He went on to reveal that when a product is obtained its efficacy is first tested at the cooperative’s demonstration garden at Kiryassaaka in Kibinge Sub-county. The cooperative society also grants loans to its members to purchase trucks of cow dung to apply as manure in their coffee garden.

Mulches are a form of organic fertilizer. Photo/Michael J Ssali

Use both types 
Eseri Nankya, a soil scientist who works with Naro has however told Seeds of Gold, “The best thing is to use both organic and inorganic fertilisers. Organic fertilisers like livestock droppings and composite are good for the soil but usually they have low nutrient content.

Apart from that their nutrients are slowly released into the soil with the result that in many cases it may take several months for some crops to begin using the nutrients which is not the case with chemical fertilisers whose action is direct and quick.” 

Her recommendation is that the organic fertilisers should be applied as a cover to the inorganic fertilisers. Nankya went on to say that as often as possible farmers should seek to have their soil analysed in the laboratories to find out how much and which fertiliser to use. 

“It is also good for the farmer to have the organic manure examined to establish its nutrient content. A lot depends on the grass or fodder that the animal ate. This is the same for those who use composite manure; some of the grasses and peelings used are not necessarily nutritive – like sweet potato peelings or other such rubbish may not be good manure.” 

She went on to warn farmers against random application of inorganic fertilisers. Too much of anything is bad and if too much inorganic fertilisers are applied they could poison the soil. “That is why it is necessary for the soil to be tested before any application of fertilisers, whether organic or inorganic.” She regrets that currently soil testing facilities are not yet easily accessible to the majority of farmers in the rural areas.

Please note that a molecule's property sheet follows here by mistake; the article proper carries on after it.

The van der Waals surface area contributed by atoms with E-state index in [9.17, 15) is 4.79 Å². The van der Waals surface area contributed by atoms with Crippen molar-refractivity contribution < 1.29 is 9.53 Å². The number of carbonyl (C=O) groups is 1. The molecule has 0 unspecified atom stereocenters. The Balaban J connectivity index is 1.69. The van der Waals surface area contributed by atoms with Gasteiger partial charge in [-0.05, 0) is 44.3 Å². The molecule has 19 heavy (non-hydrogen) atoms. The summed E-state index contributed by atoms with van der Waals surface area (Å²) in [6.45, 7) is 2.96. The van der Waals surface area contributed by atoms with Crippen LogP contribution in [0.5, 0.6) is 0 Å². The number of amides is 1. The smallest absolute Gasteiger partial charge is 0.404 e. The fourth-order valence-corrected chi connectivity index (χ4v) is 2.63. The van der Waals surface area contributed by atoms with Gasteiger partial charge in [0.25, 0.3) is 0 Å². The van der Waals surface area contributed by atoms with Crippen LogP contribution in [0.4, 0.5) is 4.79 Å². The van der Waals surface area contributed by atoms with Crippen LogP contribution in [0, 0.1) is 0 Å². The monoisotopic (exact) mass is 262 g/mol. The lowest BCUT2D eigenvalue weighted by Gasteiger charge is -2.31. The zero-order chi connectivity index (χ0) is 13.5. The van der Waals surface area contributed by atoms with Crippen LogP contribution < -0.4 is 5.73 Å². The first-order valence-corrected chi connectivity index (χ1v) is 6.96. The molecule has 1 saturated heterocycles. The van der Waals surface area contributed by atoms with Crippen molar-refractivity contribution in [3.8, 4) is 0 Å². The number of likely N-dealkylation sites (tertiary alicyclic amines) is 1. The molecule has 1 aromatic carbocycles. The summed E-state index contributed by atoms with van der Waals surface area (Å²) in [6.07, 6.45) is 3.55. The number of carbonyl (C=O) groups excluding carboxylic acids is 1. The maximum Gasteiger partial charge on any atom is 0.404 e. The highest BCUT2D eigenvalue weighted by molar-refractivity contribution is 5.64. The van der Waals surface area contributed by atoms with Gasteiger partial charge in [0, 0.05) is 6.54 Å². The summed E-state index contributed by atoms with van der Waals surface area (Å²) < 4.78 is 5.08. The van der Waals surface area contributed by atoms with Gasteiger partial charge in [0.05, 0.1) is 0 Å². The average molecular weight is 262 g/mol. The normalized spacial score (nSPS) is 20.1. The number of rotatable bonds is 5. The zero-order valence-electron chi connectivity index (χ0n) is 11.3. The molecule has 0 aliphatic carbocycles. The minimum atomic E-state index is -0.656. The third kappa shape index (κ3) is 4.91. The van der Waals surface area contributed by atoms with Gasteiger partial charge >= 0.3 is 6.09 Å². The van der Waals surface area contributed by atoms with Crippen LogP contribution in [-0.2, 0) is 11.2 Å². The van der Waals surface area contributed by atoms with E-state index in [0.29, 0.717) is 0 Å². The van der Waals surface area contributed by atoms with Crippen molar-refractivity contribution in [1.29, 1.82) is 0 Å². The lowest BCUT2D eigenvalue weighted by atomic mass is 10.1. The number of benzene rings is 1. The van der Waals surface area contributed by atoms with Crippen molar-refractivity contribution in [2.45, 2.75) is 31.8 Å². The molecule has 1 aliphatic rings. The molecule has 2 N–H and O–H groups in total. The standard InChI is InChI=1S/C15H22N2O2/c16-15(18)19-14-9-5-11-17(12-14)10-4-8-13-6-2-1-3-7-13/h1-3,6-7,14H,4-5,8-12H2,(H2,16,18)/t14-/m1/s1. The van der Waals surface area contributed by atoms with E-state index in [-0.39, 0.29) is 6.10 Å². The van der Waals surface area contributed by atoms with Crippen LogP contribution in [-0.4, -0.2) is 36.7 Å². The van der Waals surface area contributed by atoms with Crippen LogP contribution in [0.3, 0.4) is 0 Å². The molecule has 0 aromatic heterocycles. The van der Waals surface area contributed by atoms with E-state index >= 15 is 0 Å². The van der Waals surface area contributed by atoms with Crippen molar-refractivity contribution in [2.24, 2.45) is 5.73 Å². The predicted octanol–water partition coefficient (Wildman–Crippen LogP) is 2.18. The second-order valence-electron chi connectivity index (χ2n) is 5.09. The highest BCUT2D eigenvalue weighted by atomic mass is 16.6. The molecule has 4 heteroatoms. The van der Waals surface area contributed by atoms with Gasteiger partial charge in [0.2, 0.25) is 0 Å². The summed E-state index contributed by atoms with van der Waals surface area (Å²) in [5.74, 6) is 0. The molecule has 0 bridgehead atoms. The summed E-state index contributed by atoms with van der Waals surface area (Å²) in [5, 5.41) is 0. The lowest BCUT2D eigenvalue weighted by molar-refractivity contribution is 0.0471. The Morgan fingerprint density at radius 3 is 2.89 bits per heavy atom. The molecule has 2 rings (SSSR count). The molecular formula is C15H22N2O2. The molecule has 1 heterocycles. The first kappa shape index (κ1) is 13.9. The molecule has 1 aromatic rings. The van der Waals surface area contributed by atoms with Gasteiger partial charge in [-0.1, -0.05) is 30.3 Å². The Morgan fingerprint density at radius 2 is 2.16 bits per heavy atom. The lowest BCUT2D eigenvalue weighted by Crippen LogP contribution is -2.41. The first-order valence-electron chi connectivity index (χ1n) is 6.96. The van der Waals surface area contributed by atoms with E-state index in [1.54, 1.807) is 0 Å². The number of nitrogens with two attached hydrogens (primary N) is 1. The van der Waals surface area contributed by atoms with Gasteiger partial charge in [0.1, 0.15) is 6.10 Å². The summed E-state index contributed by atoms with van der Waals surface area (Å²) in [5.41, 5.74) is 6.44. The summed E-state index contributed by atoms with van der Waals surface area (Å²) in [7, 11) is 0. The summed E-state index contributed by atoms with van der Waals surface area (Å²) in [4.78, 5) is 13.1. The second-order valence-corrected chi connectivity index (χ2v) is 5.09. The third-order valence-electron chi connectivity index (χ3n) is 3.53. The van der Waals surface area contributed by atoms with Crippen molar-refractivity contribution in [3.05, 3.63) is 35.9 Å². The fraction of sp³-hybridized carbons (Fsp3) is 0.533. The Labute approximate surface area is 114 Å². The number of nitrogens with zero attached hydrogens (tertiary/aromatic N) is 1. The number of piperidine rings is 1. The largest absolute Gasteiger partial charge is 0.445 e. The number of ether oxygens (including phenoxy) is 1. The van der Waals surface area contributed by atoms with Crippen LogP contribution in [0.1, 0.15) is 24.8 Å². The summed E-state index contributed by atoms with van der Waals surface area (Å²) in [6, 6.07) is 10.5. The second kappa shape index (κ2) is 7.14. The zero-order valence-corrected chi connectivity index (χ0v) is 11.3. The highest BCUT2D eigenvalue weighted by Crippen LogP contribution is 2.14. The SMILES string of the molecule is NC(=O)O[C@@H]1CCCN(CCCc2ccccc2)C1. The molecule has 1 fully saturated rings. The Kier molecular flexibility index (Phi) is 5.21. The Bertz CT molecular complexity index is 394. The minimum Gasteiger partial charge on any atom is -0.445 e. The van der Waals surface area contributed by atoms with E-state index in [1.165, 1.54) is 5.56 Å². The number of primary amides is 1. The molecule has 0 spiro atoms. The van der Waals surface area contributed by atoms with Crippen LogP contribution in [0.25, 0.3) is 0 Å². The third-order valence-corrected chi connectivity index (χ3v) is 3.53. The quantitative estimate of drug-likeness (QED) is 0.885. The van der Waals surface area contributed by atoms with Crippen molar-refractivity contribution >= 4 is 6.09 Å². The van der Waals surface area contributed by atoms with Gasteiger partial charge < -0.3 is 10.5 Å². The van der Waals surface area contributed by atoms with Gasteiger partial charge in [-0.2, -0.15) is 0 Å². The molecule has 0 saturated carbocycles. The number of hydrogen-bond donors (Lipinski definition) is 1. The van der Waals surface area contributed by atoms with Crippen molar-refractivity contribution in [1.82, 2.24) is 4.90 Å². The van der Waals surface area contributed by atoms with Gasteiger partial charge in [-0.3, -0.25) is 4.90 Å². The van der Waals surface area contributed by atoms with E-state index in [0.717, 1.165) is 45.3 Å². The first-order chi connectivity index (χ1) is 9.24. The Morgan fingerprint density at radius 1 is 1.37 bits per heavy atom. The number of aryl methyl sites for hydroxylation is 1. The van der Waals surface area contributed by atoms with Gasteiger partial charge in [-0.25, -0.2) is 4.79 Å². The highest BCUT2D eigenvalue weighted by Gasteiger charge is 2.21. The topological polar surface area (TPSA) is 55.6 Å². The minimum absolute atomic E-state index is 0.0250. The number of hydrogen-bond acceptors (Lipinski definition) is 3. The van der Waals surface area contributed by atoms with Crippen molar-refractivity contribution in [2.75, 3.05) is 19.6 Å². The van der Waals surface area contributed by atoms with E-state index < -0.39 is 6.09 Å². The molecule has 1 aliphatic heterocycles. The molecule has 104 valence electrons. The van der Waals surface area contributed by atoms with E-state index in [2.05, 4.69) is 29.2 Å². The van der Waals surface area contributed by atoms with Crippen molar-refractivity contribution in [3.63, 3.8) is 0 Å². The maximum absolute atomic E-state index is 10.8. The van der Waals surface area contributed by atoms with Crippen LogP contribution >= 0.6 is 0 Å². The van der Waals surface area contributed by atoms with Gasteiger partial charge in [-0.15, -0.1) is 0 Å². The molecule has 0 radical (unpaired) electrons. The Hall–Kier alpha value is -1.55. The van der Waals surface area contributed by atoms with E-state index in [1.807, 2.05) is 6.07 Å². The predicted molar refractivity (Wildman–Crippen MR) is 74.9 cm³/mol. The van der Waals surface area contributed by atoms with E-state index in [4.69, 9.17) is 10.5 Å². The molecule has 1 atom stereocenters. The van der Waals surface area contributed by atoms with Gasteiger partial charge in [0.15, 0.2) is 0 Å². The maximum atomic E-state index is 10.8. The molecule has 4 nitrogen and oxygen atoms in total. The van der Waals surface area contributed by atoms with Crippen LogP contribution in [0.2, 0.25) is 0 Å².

Organic fertilisers 
Agriculturists define organic fertilisers as materials derived from rotten plants or livestock residues such as chicken droppings, cow dung, composite manure, animal beddings or farmyard manure, and mulches.

On decomposition, they become part of the soil and add nutrients to it which are used for plant growth. They improve soil structure besides being food for micro-organisms that aerate the soil.

They are easily available to most small scale farmers who keep small animals like sheep, pigs, goats and rabbits. As has been stated by Nankya they have a long residual effect, taking several months in the soil.

If large scale farmers want to use organic fertilizers they must hire labour to apply them because they are bulky. 

Nankya has said that using organic fertilizers carries the risk of transferring crop pests, diseases, and weed seeds. Their specific nutrient content is not guaranteed and the farmer cannot be sure which nutrients are really applied to the soil.

Inorganic fertilisers 
On the other hand synthetic or inorganic fertilisers release nutrients quite fast and the positive effects are quickly noticed by the farmer. They are not so bulky and the farmer normally applies small amounts per crop since they have high levels of nutrients. In many cases they are mixed with irrigation water and applied together. 

They provide plants with specific nutrients as stipulated by soil test results. If the soil lacks nitrogen or phosphate it is the nutrient that the fertilizers provide in greater quantities. They are easy to store in a building and not like cow dung or pig droppings which usually smell.  

Inorganic fertilisers however must be applied very carefully, following manufacturer’s instructions. If they are not properly applied they can become toxic and kill the crops. They may kill useful organisms in the soil. They can be easily washed away by running water. 

They are made to last a few months in the soil and quite soon afterwards the farmer must go back to the shops for more.